Karriker in, Kalkhof out of Ward 3 council race

Jun. 30, 2013 @ 07:34 PM

It’s a case of one in, one out as potential candidates continue to jockey for this year’s Ward 3 City Council race.

Former County Commissioner Pam Karriker confirmed this week she’s “planning on running” for the seat held by Councilman Don Moffitt. Filing for the election opens Friday.

Meanwhile, former Downtown Durham Inc. President Bill Kalkhof Friday said he’d decided against running for the seat.

Kalkhof openly mulled running in both the 2011 and 2013 election cycles, in 2011 pulling back just before the opening of filing. He retired from DDI in the spring and was considered a likely candidate this year.

But he said he’s following the advice of friends who urged him to “take at least six months to a year before [making] any major decisions about” what to do post-retirement.

Kalkhof also cited the opportunity to undertake consulting work “which will keep me engaged in downtown revitalization in Durham and other cities in North Carolina.”

Moffitt, an appointee who at the start of the year replaced former Councilman Mike Woodard, is a certain entry into this year’s Ward 3 race. He’s said he feels obliged, as an appointee, to seek a full term so voters can pass judgment on his council service.

He formed a campaign committee on April 18 and stocked it with $1,425 left over from his unsuccessful run in 2008 for a County Commissioners seat.

Karriker likewise signaled her intent by forming a campaign committee, registering it with the Board of Elections on June 11. She deposited $50 into its bank account.

“This has definitely been a fairly recent development,” Karriker said of her election plans, acknowledging she’d decided “in the last month” to get into a race she’d been lukewarm about earlier in the year.

Karriker ran for the Ward 3 seat in 2005, finishing third behind Woodard and then-incumbent John Best. She served on the commissioners in 2011 and 2012 as an appointed replacement for former Commissioner Becky Heron.

City government nowadays is “heading in a really good direction in a lot of areas,” and with City Manager Tom Bonfield in charge of the administration is in good hands, Karriker said.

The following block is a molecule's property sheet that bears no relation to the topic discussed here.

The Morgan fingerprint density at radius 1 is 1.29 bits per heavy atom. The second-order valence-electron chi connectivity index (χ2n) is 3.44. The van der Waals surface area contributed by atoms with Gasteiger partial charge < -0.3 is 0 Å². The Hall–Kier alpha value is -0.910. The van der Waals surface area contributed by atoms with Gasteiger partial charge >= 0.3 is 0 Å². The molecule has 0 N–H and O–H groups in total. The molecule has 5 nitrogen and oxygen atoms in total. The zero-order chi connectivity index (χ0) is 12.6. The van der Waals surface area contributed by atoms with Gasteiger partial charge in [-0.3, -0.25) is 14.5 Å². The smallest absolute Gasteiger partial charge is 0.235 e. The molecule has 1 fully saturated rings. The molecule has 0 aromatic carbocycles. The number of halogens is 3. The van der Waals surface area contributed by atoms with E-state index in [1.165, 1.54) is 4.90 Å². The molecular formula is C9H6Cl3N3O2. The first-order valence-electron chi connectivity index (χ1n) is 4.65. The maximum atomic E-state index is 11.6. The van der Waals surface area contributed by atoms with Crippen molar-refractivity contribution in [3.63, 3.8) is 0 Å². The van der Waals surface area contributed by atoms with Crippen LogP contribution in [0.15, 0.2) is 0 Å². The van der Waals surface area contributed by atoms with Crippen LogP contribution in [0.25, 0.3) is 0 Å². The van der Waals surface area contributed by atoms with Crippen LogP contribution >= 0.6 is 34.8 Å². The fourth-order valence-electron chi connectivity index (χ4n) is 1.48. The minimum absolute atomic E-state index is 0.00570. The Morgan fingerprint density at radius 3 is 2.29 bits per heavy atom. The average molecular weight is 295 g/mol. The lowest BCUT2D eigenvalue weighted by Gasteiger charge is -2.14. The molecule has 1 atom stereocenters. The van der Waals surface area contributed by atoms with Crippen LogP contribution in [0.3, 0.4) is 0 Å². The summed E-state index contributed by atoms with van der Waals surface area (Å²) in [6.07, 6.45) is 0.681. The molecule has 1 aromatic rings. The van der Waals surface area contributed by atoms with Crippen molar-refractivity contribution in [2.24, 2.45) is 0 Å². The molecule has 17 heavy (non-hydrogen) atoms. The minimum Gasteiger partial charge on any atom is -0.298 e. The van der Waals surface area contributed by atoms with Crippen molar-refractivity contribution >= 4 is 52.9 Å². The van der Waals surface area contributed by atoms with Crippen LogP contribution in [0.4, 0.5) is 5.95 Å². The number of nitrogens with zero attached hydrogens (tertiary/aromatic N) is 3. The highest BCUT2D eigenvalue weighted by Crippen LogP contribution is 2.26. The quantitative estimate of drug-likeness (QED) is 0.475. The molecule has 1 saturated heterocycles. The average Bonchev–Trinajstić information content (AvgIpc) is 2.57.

But she said officials have to look harder for ways to boost cash allotments to street paving and building maintenance, items where the council has fallen short of meeting its own budget targets.

Additionally, “I am really concerned about the situation in the city as far as affordable housing,” Karriker said, citing the late-2012 closure of the former Lincoln Apartments as an example of why “people of lower incomes having access to affordable places to live” needs to move to the front burner as an issue.

It “is a problem that government can’t solve, but we can put the players together and talk about ways to solve the problem,” she said.

The intentions of another potential candidate, former city and county administrator Anita Daniels, remain uncertain. She could not be reached for comment.

Daniels sought the appointment Moffitt received and has an active campaign committee in place from an unsuccessful run for the County Commissioners in 2012.

She told the Board of Elections Feb. 26 she didn’t intend to raise or spend more than $1,000 in the 2013 election cycle. But campaign-finance rules allow her to change plans on short notice.

The 2013 city election will decide the occupants of the council’s three ward seats, plus the mayor’s office. The council incumbents are Moffitt in Ward 3, Cora Cole-McFadden in Ward 1 and Howard Clement in Ward 2. Bill Bell is the city’s mayor.

Aside from Ward 3, the Ward 2 seat is generally regarded as the one most likely to generate a high-profile race this year. Clement has been ailing and has missed most of the council’s meetings since late 2011.

Ward 3 has been in play since Woodard ran for and won a N.C. Senate seat last year.

The council’s three at-large seats – held by Eugene Brown, Diane Catotti and Steve Schewel – aren’t up for election again until 2015.

Council members serve four-year terms. The mayor serves a two-year term.

Ward candidates have to live in the ward they represent, but they campaign for votes citywide, just like at-large candidates. In rough terms, Ward 1 covers northern Durham, Ward 2 southeast Durham and Ward 3 western Durham.